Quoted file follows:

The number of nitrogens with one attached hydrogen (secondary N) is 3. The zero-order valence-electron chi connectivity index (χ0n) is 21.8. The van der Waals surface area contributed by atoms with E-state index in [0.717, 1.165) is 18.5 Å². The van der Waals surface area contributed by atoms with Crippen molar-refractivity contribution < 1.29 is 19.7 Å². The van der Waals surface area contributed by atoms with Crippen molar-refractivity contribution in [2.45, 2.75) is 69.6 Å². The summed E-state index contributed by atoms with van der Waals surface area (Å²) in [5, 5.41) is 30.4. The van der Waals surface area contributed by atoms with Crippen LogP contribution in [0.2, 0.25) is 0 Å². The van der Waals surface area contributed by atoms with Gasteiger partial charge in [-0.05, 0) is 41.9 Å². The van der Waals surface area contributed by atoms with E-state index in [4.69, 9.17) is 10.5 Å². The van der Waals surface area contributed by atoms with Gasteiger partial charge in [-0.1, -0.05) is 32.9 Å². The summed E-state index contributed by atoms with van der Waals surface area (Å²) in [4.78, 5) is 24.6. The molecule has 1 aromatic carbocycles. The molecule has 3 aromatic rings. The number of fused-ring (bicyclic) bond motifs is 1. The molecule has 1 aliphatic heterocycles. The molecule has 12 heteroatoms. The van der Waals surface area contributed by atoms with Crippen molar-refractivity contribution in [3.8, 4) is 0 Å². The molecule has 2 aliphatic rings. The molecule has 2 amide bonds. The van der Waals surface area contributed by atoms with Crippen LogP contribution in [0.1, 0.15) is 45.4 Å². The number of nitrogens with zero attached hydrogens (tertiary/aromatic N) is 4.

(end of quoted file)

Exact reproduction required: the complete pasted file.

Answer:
The number of nitrogens with one attached hydrogen (secondary N) is 3. The zero-order valence-electron chi connectivity index (χ0n) is 21.8. The van der Waals surface area contributed by atoms with E-state index in [0.717, 1.165) is 18.5 Å². The van der Waals surface area contributed by atoms with Crippen molar-refractivity contribution < 1.29 is 19.7 Å². The van der Waals surface area contributed by atoms with Crippen molar-refractivity contribution in [2.45, 2.75) is 69.6 Å². The summed E-state index contributed by atoms with van der Waals surface area (Å²) in [5, 5.41) is 30.4. The van der Waals surface area contributed by atoms with Crippen LogP contribution in [0.2, 0.25) is 0 Å². The van der Waals surface area contributed by atoms with Gasteiger partial charge in [-0.05, 0) is 41.9 Å². The van der Waals surface area contributed by atoms with E-state index in [4.69, 9.17) is 10.5 Å². The van der Waals surface area contributed by atoms with Gasteiger partial charge in [-0.1, -0.05) is 32.9 Å². The summed E-state index contributed by atoms with van der Waals surface area (Å²) in [4.78, 5) is 24.6. The molecule has 1 aromatic carbocycles. The molecule has 3 aromatic rings. The number of fused-ring (bicyclic) bond motifs is 1. The molecule has 1 aliphatic heterocycles. The molecule has 12 heteroatoms. The van der Waals surface area contributed by atoms with Crippen molar-refractivity contribution in [3.8, 4) is 0 Å². The molecule has 2 aliphatic rings. The molecule has 2 amide bonds. The van der Waals surface area contributed by atoms with Crippen LogP contribution in [0.1, 0.15) is 45.4 Å². The number of nitrogens with zero attached hydrogens (tertiary/aromatic N) is 4.